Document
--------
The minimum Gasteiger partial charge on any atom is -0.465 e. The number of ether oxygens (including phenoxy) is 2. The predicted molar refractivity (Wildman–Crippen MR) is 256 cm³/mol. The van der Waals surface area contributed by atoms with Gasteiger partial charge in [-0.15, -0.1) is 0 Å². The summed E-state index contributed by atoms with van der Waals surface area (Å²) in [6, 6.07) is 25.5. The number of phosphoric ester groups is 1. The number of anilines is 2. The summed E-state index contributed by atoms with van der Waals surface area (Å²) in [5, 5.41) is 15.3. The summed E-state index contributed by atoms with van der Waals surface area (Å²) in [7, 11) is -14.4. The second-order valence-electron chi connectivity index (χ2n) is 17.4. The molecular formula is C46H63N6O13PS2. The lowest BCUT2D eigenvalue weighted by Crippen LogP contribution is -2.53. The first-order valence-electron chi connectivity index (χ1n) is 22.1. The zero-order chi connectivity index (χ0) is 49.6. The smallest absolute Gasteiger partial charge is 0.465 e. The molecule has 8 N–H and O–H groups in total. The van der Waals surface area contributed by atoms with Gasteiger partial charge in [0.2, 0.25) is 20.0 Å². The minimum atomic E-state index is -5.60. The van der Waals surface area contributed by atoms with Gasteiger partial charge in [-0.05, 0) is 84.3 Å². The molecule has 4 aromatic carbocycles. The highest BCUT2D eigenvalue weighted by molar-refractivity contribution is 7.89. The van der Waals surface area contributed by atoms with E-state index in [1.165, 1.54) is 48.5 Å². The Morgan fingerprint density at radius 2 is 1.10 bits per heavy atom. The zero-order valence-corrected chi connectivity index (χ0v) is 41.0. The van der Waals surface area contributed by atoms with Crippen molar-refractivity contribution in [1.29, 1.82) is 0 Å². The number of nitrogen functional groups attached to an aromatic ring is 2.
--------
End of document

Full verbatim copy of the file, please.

The minimum Gasteiger partial charge on any atom is -0.465 e. The number of ether oxygens (including phenoxy) is 2. The predicted molar refractivity (Wildman–Crippen MR) is 256 cm³/mol. The van der Waals surface area contributed by atoms with Gasteiger partial charge in [-0.15, -0.1) is 0 Å². The summed E-state index contributed by atoms with van der Waals surface area (Å²) in [6, 6.07) is 25.5. The number of phosphoric ester groups is 1. The number of anilines is 2. The summed E-state index contributed by atoms with van der Waals surface area (Å²) in [5, 5.41) is 15.3. The summed E-state index contributed by atoms with van der Waals surface area (Å²) in [7, 11) is -14.4. The second-order valence-electron chi connectivity index (χ2n) is 17.4. The molecular formula is C46H63N6O13PS2. The lowest BCUT2D eigenvalue weighted by Crippen LogP contribution is -2.53. The first-order valence-electron chi connectivity index (χ1n) is 22.1. The zero-order chi connectivity index (χ0) is 49.6. The smallest absolute Gasteiger partial charge is 0.465 e. The molecule has 8 N–H and O–H groups in total. The van der Waals surface area contributed by atoms with Gasteiger partial charge in [0.2, 0.25) is 20.0 Å². The minimum atomic E-state index is -5.60. The van der Waals surface area contributed by atoms with Gasteiger partial charge in [-0.05, 0) is 84.3 Å². The molecule has 4 aromatic carbocycles. The highest BCUT2D eigenvalue weighted by molar-refractivity contribution is 7.89. The van der Waals surface area contributed by atoms with E-state index in [1.165, 1.54) is 48.5 Å². The Morgan fingerprint density at radius 2 is 1.10 bits per heavy atom. The zero-order valence-corrected chi connectivity index (χ0v) is 41.0. The van der Waals surface area contributed by atoms with Crippen molar-refractivity contribution in [1.29, 1.82) is 0 Å². The number of nitrogen functional groups attached to an aromatic ring is 2.